Hail, O maiden with nose not of the tiniest, with foot lacking shape and eyes lacking darkness, with fingers scant of length, and mouth not dry and tongue scant enough of elegance, chère amie of Formianus the wildling. And thee the province declares to be lovely! With you our Lesbia is to be compared? O generation witless and unmannerly!
Arthur Symons, out of Knave of Hearts: 1894-1908:

Hail, although of nose not neat,
Black of eyes nor trim of feet,
Long of fingers, dry of mouth,
Nor too dainty-tongued, forsooth,
Mistress of no better man
Than a bankrupt Formian.
Does your province not declare you
Beautiful? and even compare you
With my Lesbia? O disgraced
Age, incapable of taste!
Ezra Pound, who says pointblank in “How to Read” (1931) “There is no useful English version of Catullus.” And, in a letter to The Little Review-editor Margaret C. Anderson: “You read Catullus to prevent yourself from being poisoned by the lies of pundits,” adding “you read Propertius to purge yourself of the greasy sediments of lecture courses on ‘American Literature,’ on ‘English Literature from Dryden to Addison,’ you (in extreme cases) read Arnaut Daniel so as not to be over-awed by a local editor who faces you with a condemnation in the phrase ‘paucity of rhyme.’” And, in a letter to Harriet Monroe: “Even Landor turned back from an attempt to translate Catullus. I have failed forty times myself so I do know the matter.” Pound:
Carmen 43

To Formianus’ Young Lady Friend
After Valerius Catullus

All Hail; young lady with a nose
            by no means too small,
With a foot unbeautiful,
            and with eyes that are not black,
With fingers that are not long, and with a mouth undry,
And with a tongue by no means too elegant,
You are the friend of Formianus, the vendor of cosmetics,
And they call you beautiful in the province,
And you are even compared to Lesbia.

O most unfortunate age!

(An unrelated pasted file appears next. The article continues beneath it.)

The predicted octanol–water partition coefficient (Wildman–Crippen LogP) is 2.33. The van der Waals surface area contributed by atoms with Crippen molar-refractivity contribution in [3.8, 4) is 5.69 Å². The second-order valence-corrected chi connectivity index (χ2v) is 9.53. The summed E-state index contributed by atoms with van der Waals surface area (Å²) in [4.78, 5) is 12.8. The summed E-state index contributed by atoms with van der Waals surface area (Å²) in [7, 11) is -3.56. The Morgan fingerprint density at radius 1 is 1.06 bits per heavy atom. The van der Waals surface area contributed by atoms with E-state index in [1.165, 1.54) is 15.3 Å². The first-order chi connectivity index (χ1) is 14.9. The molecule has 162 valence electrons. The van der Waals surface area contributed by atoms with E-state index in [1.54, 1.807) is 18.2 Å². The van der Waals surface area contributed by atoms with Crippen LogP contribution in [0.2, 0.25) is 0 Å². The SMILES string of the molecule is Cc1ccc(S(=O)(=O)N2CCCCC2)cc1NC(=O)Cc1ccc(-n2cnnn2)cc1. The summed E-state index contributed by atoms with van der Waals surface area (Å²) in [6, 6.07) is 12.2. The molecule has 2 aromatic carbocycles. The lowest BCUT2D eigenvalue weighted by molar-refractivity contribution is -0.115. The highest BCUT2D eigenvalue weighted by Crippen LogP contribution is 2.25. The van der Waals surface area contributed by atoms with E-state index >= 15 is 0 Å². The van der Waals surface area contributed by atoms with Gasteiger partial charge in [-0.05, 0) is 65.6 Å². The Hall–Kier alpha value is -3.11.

In the aftermath of Pound’s liberties with Propertius, burgeoning freshets of slang and vernacular (soon to go stale). Frank O. Copley, out of Gaius Valerius Catullus: The Complete Poetry (1957), who, ironically enough, points to Catullus’s own taste as being “nearly infallible”:

Hi there, sweetheart!
that nose of yours is not too small
your feet—well, hardly pretty
your eyes—well, hardly snappy
your fingers—not too long
your lips—you wiped your mouth yet?
your tongue—well, shall we say
            not the most elegant
aren’t you Dickie-boy’s girl—that chiseler from Formiae?
you mean to say that out in the sticks
they call you pretty?
you mean to say they’ve been comparing you
to Lesbia—my Lesbia?
O what a tasteless witless age!
I recall Pound writing to Harriet Monroe regarding some other Catullus: “Not much Catullus and a lot of muck added.” Anne Carson, who offered a passle of Catullus translations in a 1992 issue of The American Poetry Review with the sly disclaimer “The following bear about the same relation to translation as Francis Bacon’s paintings do to mug shots. He says they are very close”:
Carmen 43

Salve Nec Minimo Puella Naso:
Hello Not Very Small Nosed Girl

Here Catullus compares an unnamed girl to his own love

Your nose is wrong.
Your feet are wrong.
Your eyes are wrong your mouth is wrong.
Your pimp is wrong even his name is wrong.
Who cares what they say, you’re not—
Why can’t I
Live in the nineteenth century.
Concluding aimlessly with the Alien Tatters Coolidge again: “Goofs as part of a tuckered but elegant structure.” Longing to add: C’est moi!